President Donald Trump seemed unconcerned with news about the Philippine government’s decision to revoke the Visiting Forces Agreement or VFA, even expressing his thanks because the US will be able to “save monies.”
“If they would like to do that (referring to the Philippine government), that’s fine, we’ll save a lot of money,” Trump told Washington reporters and even remarked how strong his relationship with Duterte is.
Duterte decided to order his foreign affairs secretary Raul Locsin to inform the US government via the US embassy stationed in Manila, of the Philippines’ intention to sack the nearly twenty year old defense pact. Manila sent word to the US that it is no longer interested on engaging US troops to joint military exercises, after the US Congress directed the Trump administration to revoke all US visas of Filipinos involved in Duterte’s brutal drug war and the illegal incarceration of Filipino senator Leila de Lima.
The Visiting Forces Agreement (VFA) is just one of about four strategic military cooperation agreements entered into by the United States and the Philippines. Signed in 1998, the VFA lays down guidelines on the conduct of US troops in the Philippines during joint military exercises. The goal of the VFA is to encourage technology swaps between the two countries, which are traditional war allies since World War Two.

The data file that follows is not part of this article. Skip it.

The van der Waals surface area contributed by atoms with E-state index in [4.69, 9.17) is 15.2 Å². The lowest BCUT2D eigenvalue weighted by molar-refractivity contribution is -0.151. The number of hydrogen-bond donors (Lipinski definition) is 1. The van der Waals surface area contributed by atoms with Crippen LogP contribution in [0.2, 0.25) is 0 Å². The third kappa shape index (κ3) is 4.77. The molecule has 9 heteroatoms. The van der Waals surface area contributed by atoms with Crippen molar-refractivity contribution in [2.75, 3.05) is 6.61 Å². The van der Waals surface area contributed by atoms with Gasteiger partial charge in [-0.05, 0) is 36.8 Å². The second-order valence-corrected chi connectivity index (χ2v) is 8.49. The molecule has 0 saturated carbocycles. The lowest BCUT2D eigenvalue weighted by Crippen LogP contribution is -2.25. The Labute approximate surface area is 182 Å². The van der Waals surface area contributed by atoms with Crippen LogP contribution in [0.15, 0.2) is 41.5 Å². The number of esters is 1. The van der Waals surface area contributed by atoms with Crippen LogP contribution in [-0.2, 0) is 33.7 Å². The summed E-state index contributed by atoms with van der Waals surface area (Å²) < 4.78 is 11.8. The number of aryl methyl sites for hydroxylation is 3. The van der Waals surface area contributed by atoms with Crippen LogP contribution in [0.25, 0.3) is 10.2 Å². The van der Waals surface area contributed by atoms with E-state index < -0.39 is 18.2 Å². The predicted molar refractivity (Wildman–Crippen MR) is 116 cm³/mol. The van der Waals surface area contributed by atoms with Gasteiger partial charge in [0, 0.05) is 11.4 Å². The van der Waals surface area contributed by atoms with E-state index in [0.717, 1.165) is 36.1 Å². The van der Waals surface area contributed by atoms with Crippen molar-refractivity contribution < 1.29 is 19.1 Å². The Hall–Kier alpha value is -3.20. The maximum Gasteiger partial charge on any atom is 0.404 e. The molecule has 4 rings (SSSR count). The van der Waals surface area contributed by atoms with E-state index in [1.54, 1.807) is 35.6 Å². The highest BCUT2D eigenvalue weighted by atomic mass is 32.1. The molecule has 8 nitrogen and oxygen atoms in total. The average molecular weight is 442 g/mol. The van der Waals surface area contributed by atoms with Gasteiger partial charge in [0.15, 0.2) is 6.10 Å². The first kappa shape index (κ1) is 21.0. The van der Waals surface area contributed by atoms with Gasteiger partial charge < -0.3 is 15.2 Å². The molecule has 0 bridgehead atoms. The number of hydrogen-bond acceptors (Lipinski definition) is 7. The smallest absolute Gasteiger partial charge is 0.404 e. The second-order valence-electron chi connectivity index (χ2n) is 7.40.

Since the 19th century, the Philippines had relied on the US in external defense. Both countries signed a Mutual Defense Treaty that seeks to foster defense cooperation between the two nations. With the Philippine pivot to China, several experts expect Duterte move in with other military arrangements with other countries, one of them Great Britain which expressed interests. Palace spokesperson Salvador Panelo however, say the Philippines is not thinking of entering into another VFA with another country.